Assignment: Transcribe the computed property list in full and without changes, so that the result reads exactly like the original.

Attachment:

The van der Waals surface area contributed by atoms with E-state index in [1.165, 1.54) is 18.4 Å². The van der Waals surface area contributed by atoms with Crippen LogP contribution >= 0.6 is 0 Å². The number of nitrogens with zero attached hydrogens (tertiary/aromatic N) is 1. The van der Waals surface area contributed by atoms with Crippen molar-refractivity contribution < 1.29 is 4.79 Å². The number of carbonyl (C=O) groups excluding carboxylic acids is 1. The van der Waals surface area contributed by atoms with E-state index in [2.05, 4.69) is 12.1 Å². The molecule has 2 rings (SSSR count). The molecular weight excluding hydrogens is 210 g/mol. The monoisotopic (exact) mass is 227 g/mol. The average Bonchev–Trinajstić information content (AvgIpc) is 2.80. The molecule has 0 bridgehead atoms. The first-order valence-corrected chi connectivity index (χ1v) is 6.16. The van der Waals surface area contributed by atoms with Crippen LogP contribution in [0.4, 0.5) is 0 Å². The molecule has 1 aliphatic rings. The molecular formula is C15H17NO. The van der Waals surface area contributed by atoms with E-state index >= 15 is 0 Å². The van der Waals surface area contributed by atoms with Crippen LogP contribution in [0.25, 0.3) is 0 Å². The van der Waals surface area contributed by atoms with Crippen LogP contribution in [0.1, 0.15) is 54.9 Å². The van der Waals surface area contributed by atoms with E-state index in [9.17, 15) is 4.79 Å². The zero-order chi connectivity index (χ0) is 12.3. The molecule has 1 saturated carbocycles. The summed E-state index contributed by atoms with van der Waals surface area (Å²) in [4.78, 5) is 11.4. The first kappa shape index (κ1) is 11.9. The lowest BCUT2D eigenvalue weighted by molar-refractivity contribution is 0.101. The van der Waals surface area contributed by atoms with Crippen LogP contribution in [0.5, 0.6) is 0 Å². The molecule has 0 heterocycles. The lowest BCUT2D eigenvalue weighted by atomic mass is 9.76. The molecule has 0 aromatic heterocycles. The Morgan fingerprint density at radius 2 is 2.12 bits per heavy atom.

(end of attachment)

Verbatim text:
The van der Waals surface area contributed by atoms with E-state index in [1.165, 1.54) is 18.4 Å². The van der Waals surface area contributed by atoms with Crippen LogP contribution >= 0.6 is 0 Å². The number of nitrogens with zero attached hydrogens (tertiary/aromatic N) is 1. The van der Waals surface area contributed by atoms with Crippen molar-refractivity contribution < 1.29 is 4.79 Å². The number of carbonyl (C=O) groups excluding carboxylic acids is 1. The van der Waals surface area contributed by atoms with E-state index in [2.05, 4.69) is 12.1 Å². The molecule has 2 rings (SSSR count). The molecular weight excluding hydrogens is 210 g/mol. The monoisotopic (exact) mass is 227 g/mol. The average Bonchev–Trinajstić information content (AvgIpc) is 2.80. The molecule has 0 bridgehead atoms. The first-order valence-corrected chi connectivity index (χ1v) is 6.16. The van der Waals surface area contributed by atoms with Crippen LogP contribution in [0.4, 0.5) is 0 Å². The molecule has 1 aliphatic rings. The molecular formula is C15H17NO. The van der Waals surface area contributed by atoms with E-state index >= 15 is 0 Å². The van der Waals surface area contributed by atoms with Crippen LogP contribution in [0.25, 0.3) is 0 Å². The van der Waals surface area contributed by atoms with Crippen LogP contribution in [0.1, 0.15) is 54.9 Å². The van der Waals surface area contributed by atoms with E-state index in [9.17, 15) is 4.79 Å². The zero-order chi connectivity index (χ0) is 12.3. The molecule has 1 saturated carbocycles. The summed E-state index contributed by atoms with van der Waals surface area (Å²) in [4.78, 5) is 11.4. The first kappa shape index (κ1) is 11.9. The lowest BCUT2D eigenvalue weighted by molar-refractivity contribution is 0.101. The van der Waals surface area contributed by atoms with Crippen LogP contribution in [0.5, 0.6) is 0 Å². The molecule has 0 heterocycles. The lowest BCUT2D eigenvalue weighted by atomic mass is 9.76. The molecule has 0 aromatic heterocycles. The Morgan fingerprint density at radius 2 is 2.12 bits per heavy atom.